I cannot conceive of a government of this country that would want, as this Government does in this amendment, to reject the assertion that Australia should accept its obligations to do things and that we should support the European Parliament's resolution in respect of the Baltic states. Does that mean that the Government does not support the European Parliament's resolution in respect of the Baltic states? Are we to read it in this way? Are we to say that because it is not here there must be a reason for not doing it? Once again, I am utterly mystified.

I come to the one point which the Government has raised. I must say that the Government's arguments lack any veracity and any substance. The Government has said that paragraph (c) (iii) cannot stand because it is contrary to the rights of this chamber to do this. Paragraph (c) (iii) states:

That the Department of Foreign Affairs should be directed to take all the necessary steps in order to implement this Resolution.

The Government does not say 'be directed'; it says 'we resolve that it should be'. There is no direction here at all. It is merely an expression of view of this Senate directed to the Executive and to the Minister. It is that in the view of this Senate they should do so and so. It is not ordering anybody through the Executive, through the Department at all. My goodness, there is an essential humbug in this matter. Day after day over the years in this Senate we have had addenda to motions for the second reading of Bills stating that in the opinion of the Senate something should be. Similar addenda and attachments have always been carried. Never before to my knowledge has this objection been raised. Of course the argument raised that (c) (iii) is a directive is really a deliberate attempt to misunderstand the English language. All we are doing is resolving that the Department of Foreign Affairs be directed. We are saying to the Minister that in our view the Department should be directed. There is absolutely no substance in what the Government is saying.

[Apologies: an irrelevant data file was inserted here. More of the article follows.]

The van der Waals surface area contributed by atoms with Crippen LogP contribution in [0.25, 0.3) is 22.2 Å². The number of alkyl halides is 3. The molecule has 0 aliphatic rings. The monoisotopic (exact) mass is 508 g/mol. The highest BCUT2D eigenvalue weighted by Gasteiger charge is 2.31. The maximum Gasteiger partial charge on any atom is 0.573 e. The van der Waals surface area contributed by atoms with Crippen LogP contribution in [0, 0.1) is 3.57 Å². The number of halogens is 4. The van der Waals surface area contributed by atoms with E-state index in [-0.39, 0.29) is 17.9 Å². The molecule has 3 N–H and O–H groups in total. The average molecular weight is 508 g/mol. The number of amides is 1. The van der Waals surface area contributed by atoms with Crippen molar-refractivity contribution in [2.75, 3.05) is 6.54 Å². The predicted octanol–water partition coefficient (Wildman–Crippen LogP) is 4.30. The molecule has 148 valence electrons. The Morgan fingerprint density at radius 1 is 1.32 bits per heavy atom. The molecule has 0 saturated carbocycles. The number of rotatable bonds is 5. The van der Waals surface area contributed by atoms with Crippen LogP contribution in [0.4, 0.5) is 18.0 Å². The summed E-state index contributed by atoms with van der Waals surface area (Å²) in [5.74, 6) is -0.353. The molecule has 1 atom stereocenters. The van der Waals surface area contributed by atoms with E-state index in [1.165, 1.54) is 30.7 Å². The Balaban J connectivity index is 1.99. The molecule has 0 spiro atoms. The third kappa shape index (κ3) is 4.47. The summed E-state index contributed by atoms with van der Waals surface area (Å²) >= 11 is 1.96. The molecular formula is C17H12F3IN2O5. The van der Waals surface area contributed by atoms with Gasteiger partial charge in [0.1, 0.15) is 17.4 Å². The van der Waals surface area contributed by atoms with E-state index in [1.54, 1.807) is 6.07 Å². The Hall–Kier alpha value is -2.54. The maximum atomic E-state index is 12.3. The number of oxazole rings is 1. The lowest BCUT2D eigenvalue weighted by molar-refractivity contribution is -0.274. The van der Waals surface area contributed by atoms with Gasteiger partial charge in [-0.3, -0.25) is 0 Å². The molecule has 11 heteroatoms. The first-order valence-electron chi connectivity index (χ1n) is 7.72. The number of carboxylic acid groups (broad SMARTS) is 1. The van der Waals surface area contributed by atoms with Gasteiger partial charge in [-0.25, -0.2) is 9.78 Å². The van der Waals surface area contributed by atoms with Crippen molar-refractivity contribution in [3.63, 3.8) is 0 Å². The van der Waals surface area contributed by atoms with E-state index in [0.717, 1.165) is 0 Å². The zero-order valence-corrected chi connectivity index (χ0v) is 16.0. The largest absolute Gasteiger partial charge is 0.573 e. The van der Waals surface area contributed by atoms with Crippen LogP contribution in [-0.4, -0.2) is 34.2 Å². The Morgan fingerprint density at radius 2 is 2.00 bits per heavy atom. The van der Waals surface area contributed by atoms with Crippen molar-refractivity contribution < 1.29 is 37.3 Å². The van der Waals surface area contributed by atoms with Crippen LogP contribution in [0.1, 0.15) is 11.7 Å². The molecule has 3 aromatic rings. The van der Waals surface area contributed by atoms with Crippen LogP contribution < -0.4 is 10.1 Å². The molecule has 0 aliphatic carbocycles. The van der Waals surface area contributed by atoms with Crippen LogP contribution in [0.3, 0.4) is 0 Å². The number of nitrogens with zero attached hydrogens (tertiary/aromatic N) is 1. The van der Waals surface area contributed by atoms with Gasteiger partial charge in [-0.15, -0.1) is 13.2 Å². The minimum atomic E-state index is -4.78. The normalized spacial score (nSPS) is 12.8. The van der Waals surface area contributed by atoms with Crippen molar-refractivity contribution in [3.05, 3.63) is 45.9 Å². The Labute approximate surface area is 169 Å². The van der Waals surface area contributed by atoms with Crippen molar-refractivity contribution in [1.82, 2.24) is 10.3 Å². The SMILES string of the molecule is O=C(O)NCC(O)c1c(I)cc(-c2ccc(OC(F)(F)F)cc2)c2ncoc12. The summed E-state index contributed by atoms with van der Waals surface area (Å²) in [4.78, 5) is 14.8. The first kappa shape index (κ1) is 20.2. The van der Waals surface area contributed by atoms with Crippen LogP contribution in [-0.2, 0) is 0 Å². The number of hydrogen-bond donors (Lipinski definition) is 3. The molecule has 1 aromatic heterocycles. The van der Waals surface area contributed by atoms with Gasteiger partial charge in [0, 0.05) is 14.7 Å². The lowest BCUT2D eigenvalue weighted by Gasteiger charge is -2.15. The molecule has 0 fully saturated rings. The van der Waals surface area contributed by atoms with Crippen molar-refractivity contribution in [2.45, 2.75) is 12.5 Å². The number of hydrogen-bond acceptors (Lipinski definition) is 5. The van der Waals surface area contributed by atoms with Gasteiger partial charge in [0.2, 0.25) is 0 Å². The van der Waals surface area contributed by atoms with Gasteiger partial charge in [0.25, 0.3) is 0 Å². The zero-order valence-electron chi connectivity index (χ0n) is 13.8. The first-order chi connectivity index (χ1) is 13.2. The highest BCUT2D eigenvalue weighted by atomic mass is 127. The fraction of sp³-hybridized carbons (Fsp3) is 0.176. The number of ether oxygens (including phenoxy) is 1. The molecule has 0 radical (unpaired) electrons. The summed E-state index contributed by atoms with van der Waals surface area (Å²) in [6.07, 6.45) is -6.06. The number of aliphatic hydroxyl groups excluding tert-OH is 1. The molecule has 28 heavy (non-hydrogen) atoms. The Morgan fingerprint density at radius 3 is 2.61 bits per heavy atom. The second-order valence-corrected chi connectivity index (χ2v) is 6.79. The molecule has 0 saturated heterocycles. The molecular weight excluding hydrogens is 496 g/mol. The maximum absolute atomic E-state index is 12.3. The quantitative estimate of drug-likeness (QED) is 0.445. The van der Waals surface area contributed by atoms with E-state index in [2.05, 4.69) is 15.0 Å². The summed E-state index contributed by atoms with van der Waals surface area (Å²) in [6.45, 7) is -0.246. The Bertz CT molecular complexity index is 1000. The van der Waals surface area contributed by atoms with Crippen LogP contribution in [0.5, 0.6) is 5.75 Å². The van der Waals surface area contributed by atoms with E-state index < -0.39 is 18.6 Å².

If the Government were, by any device at all, to run away from this matter, that would be in concert with what it has done with the rest of the motion-that is, seeking to emasculate it. It is not just those other matters that emasculate the motion; the deletion of the whole of paragraph (c) does that. It is the deletion of the words:

(i) that Australia, as a member of the United Nations, should fulfil its obligations . . . and should support the European Parliament's Resolution-

That will be deleted if the Australian Labor Party has its way. The Government seeks to take away our initiative to do certain things, for example, getting the support of like-minded governments. This would be gone. The Government wishes to take away our right to bring the matter before all appropriate forums as a priority, especially before the United Nations Human Rights Commission.